NASA’s New Horizons Spacecraft will ring in the new year by exploring the most distant and mysterious world ever studied.

Astronomers call it Ultima Thule, meaning “beyond the known world.” The distant object is a frozen relic of the solar system some four billion miles (6.4 billion kilometers) away.

Ultima Thule is about the size of the US capital, Washington, and orbits in the dark and frigid Kuiper Belt about a billion miles beyond the dwarf planet, Pluto. The Kuiper Belt is populated by millions of small, icy bodies, including Pluto.

The flyby is a second for New Horizons, which flew by Pluto in July of 2015.

However, the encounter is happening amid a partial U.S. government shutdown that began Dec. 22. So, that’s why some of NASA’s public outreach feeds were initially silenced. JHUAPL has taken over mission briefings (like today’s webcast) and will provide live updates via the JHUAPL YouTube page for flyby events on Monday and Tuesday (Dec. 31 and Jan. 1). You can see a full schedule here.

The Rendezvous

So, if all goes according to plan, the probe will fly by the object, Ultima Thule, at 12:33 a.m. Eastern Time on Tuesday, Jan. 1.

“We’re excited to explore a kind of object that has never been seen before,” Alan Stern, principal investigator for the New Horizons mission, said in advance of the flyby. “Thinking about the scale and magnitude of the exploration we’re conducting, and I would say people are close to climbing the walls with anticipation.”

Astronomers have almost no idea what awaits them. “What’s it going to look like? No one knows. What’s it going to be made of? No one knows. Does it have rings? Moons? Does it have an atmosphere? Nobody knows. But in a few days we’re going to open that present, look in the box, and find out,” says Alan Stern.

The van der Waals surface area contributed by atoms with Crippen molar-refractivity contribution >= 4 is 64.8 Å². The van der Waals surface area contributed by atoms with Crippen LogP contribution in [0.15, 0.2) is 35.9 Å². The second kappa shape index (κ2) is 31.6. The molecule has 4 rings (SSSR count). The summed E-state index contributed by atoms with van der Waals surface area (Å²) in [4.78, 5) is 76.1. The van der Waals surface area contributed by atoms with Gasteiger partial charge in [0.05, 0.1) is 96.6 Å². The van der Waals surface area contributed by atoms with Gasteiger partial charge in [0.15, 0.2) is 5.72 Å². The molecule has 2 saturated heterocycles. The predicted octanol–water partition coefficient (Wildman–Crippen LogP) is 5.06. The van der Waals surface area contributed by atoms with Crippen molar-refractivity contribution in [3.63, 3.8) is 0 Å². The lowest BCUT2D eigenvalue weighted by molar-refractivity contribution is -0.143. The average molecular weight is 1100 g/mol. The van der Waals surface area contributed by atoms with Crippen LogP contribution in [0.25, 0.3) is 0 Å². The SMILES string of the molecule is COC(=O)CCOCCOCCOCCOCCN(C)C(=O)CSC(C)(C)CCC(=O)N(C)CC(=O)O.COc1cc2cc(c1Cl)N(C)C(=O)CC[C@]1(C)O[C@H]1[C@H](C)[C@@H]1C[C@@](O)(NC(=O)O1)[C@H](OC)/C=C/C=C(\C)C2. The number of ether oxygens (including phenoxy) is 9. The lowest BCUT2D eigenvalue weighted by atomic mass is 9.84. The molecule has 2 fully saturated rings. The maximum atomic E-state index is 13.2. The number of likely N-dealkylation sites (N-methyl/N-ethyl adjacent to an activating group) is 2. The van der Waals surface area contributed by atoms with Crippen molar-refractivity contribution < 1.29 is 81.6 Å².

A camera on board the New Horizons spacecraft is currently zooming in on Ultima Thule, so scientists can get a better sense of its shape and configuration—whether it is one object or several.

Communicating with a spacecraft that is so far away takes six hours and eight minutes each way—or about 12 hours and 15 minutes round trip.

Astronomers eagerly await the New Horizons’ “phone home” command expected to happen on January 1 at 10:29 am (1529 GMT). Thus, indicating if it survived the close pass—at a distance of just 2,200 miles (3,500 kilometers).

Until then, the New Horizons spacecraft continues speeding through space at 32,000 miles (51,500 kilometers) per hour. Therefore, traveling almost a million miles per day.

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Thumbnail image: NASA’s New Horizons spacecraft will zoom past Ultima Thule. An icy Kuiper Belt object about 4 billion miles from Earth. Credit: NASA/JHUAPL/SwRI

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